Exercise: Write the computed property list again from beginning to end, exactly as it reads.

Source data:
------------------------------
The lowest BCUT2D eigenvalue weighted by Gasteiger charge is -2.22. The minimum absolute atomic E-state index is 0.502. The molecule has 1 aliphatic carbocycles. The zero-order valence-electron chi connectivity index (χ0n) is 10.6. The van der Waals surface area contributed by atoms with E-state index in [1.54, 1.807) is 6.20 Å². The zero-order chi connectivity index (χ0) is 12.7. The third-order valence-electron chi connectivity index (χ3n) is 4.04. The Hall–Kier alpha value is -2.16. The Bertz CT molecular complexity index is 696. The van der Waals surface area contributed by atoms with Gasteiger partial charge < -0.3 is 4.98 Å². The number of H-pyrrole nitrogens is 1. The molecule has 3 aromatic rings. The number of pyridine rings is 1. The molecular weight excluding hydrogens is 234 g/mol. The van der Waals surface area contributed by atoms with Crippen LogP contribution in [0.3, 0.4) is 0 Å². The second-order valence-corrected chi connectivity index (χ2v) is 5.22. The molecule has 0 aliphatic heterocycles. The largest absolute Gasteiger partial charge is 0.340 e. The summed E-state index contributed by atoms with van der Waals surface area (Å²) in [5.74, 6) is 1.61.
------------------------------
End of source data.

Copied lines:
The lowest BCUT2D eigenvalue weighted by Gasteiger charge is -2.22. The minimum absolute atomic E-state index is 0.502. The molecule has 1 aliphatic carbocycles. The zero-order valence-electron chi connectivity index (χ0n) is 10.6. The van der Waals surface area contributed by atoms with E-state index in [1.54, 1.807) is 6.20 Å². The zero-order chi connectivity index (χ0) is 12.7. The third-order valence-electron chi connectivity index (χ3n) is 4.04. The Hall–Kier alpha value is -2.16. The Bertz CT molecular complexity index is 696. The van der Waals surface area contributed by atoms with Gasteiger partial charge < -0.3 is 4.98 Å². The number of H-pyrrole nitrogens is 1. The molecule has 3 aromatic rings. The number of pyridine rings is 1. The molecular weight excluding hydrogens is 234 g/mol. The van der Waals surface area contributed by atoms with Crippen LogP contribution in [0.3, 0.4) is 0 Å². The second-order valence-corrected chi connectivity index (χ2v) is 5.22. The molecule has 0 aliphatic heterocycles. The largest absolute Gasteiger partial charge is 0.340 e. The summed E-state index contributed by atoms with van der Waals surface area (Å²) in [5.74, 6) is 1.61.